Go to Goodreads to read the synopsis of the first book in the series, The Bear and the Nightingale.

My thoughts

First of all: I finished a series! And completed my Goodreads goal of 55 with this book. Second of all: I already praised the second book in the series further up in this wrap up. I could copy-paste all of that here because the third book was just as amazing.

However, I want to add that I especially appreciate this book a lot for its overall fairy tale feeling. Yes, it’s magical but also a bit sinister like those original fairy tales. I really think it’s amazing how Arden balanced that. Also, that I was able to get this feeling without knowing anything about Russian fairy tales. I could tell that parts of the story was probably based on fairy tales but I didn’t know what and how much. I loved that.

It’s not a full 5 stars, however, because there were parts of the book that dragged a little. Especially around the middle I was a little impatient to get the story moving.

The Nickel Boys

Author: Colson Whitehead

Published: July 16th 2019

Genre: Historical fiction

My rating: 2 out of 5 stars

Buzzwords: Civil Rights movement, POC main character, reform school

Synopsis:

As the Civil Rights movement begins to reach the black enclave of Frenchtown in segregated Tallahassee, Elwood Curtis takes the words of Dr. Martin Luther King to heart: He is “as good as anyone.” Abandoned by his parents, but kept on the straight and narrow by his grandmother, Elwood is about to enroll in the local black college. But for a black boy in the Jim Crow South in the early 1960s, one innocent mistake is enough to destroy the future. Elwood is sentenced to a juvenile reformatory called The Nickel Academy, whose mission statement says it provides “physical, intellectual and moral training” so the delinquent boys in their charge can become “honorable and honest men.”

In reality, The Nickel Academy is a grotesque chamber of horrors, where the sadistic staff beats and sexually abuses the students, corrupt officials and locals steal food and supplies, and any boy who resists is likely to disappear “out back.” Stunned to find himself in such a vicious environment, Elwood tries to hold on to Dr. King’s ringing assertion “Throw us in jail and we will still love you.” His friend Turner thinks Elwood is worse than naive, that the world is crooked and the only way to survive is to scheme and avoid trouble.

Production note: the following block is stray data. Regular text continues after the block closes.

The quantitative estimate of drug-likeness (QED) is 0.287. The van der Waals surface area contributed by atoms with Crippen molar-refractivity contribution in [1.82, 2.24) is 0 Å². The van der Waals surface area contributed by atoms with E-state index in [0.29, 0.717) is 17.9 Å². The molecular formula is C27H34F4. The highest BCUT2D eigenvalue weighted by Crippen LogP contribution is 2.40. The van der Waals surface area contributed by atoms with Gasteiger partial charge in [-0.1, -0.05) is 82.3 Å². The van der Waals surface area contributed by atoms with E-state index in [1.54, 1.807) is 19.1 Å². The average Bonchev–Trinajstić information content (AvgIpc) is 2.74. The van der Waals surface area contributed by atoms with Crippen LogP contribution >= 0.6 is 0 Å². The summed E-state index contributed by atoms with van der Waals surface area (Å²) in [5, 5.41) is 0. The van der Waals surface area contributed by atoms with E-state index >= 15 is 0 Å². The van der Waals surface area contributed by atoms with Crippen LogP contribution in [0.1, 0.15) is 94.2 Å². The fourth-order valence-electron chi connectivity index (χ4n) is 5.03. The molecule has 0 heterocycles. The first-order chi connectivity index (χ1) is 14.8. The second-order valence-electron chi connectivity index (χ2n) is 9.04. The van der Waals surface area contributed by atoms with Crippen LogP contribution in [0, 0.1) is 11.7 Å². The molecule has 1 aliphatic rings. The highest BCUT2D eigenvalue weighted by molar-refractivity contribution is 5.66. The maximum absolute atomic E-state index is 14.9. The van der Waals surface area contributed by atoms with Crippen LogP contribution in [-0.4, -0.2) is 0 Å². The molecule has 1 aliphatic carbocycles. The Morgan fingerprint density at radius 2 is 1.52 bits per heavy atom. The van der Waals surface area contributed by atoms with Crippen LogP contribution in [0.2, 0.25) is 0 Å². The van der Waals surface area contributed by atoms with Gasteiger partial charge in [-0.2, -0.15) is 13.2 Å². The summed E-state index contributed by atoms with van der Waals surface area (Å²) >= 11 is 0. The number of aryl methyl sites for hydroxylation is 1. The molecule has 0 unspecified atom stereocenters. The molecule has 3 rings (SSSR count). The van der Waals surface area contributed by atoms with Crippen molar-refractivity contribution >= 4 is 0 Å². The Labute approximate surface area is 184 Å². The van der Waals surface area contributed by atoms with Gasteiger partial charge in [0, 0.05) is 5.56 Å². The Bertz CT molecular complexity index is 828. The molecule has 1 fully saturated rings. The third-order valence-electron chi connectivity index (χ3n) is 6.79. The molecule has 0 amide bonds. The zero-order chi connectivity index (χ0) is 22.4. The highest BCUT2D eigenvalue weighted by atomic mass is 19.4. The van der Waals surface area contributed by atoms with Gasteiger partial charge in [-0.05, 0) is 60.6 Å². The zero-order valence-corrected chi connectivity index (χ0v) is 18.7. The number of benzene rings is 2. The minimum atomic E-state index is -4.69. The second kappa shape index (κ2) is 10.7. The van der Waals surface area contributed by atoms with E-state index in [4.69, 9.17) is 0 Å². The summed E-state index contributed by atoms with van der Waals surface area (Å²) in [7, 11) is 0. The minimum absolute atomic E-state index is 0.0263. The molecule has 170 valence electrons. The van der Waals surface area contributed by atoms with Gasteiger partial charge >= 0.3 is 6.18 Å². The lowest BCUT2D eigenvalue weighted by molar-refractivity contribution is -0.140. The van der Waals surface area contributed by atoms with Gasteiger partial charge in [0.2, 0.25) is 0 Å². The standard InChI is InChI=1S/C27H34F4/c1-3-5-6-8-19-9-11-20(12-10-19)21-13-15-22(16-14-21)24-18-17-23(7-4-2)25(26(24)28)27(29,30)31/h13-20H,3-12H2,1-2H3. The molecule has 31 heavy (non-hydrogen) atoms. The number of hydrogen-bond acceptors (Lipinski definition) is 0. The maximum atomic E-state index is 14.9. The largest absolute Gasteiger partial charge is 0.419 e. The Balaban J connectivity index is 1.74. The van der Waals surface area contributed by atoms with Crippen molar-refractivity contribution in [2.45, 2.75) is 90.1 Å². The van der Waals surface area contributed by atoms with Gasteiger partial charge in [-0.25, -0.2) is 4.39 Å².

The tension between Elwood’s ideals and Turner’s skepticism leads to a decision whose repercussions will echo down the decades. Formed in the crucible of the evils Jim Crow wrought, the boys’ fates will be determined by what they endured at The Nickel Academy.

Based on the real story of a reform school in Florida that operated for one hundred and eleven years and warped the lives of thousands of children, The Nickel Boys is a devastating, driven narrative.

Goodreads

My thoughts

Of course I end up disliking a book that is a National Book Award Nominee *sigh*. I’m sorry but I was so bored all the way through, and it wasn’t until the last 15 pages that I got a little exicted. The ending is basically the only thing I really liked about this as the plot twist was quite clever. It wasn’t good enough the redeem the entire book though, but it made me glad I pushed through.

I think the writing put me off because it felt quite detached from the events in the book. I kept being told that these awful things were happening but I wouldn’t see it. More importantly, I wouldn’t feel it either. Whitehead doesn’t go much into the character’s emotions about these horrible things and that just made it hard for me to connect to it all.

I also couldn’t help thinking that I’d heard this story before. These stories about the so-called reform schools where the students were abused have been told before. Both in books and movies, and I don’t think The Nickel Boys did anything special to differentiate itself from the others.

This is it for my reading month. I’m really happy that I was able to finish/get caught up with two series! That’s kind of a big deal. So, now I can start some new ones right? Oh, don’t worry. I’ve already done that.

My favorite read of the month ended up being The Girl in the Tower. I’d love to know what your favorite of the month was.

Posted in Wrap up

September Reading Wrap Up

“Waxillium Ladrian, lawman for hire, swung off his horse and turned to face the saloon.”

First line in Shadows of Self by Brandon Sanderson

Hi guys and welcome to my wrap up of the most pitiful reading month I’ve had in years. I finished… 3 books. 3!?!? I even had a TBR for this month because I wanted to read all the sequels for Sequel September. I only read 2.

However, I’ve also been reading 3 others books this month that I just wasn’t able to finish. Those include The Way of Kings by Brandon Sanderson, The Great Hunt by Robert Jordan and Carry On by Rainbow Rowell (reread). I will definitely finish the last two of those very soon.

My personal life has partly been what kept me from reading very much this month. I took a big step and started seeing a therapist for my social anxiety, which I probably should have done 10 years ago. I hope it will end up making my life just a little bit easier but we’ll see. So far, so good. Enough of that. Let me tell you about those infamous 3 books I read this month.

Shadows of Self (Book 5 in Mistborn)

Author: Brandon Sanderson

Genre: Fantasy

My rating: 4 out of 5 stars

Synopsis: Shadows of Self shows Mistborn’s society evolving as technology and magic mix, the economy grows, democracy contends with corruption, and religion becomes a growing cultural force, with four faiths competing for converts.

This bustling, optimistic, but still shaky society now faces its first instance of terrorism, crimes intended to stir up labor strife and religious conflict. Wax and Wayne, assisted by the lovely, brilliant Marasi, must unravel the conspiracy before civil strife stops Scadrial’s progress in its tracks.

Goodreads.

My thoughts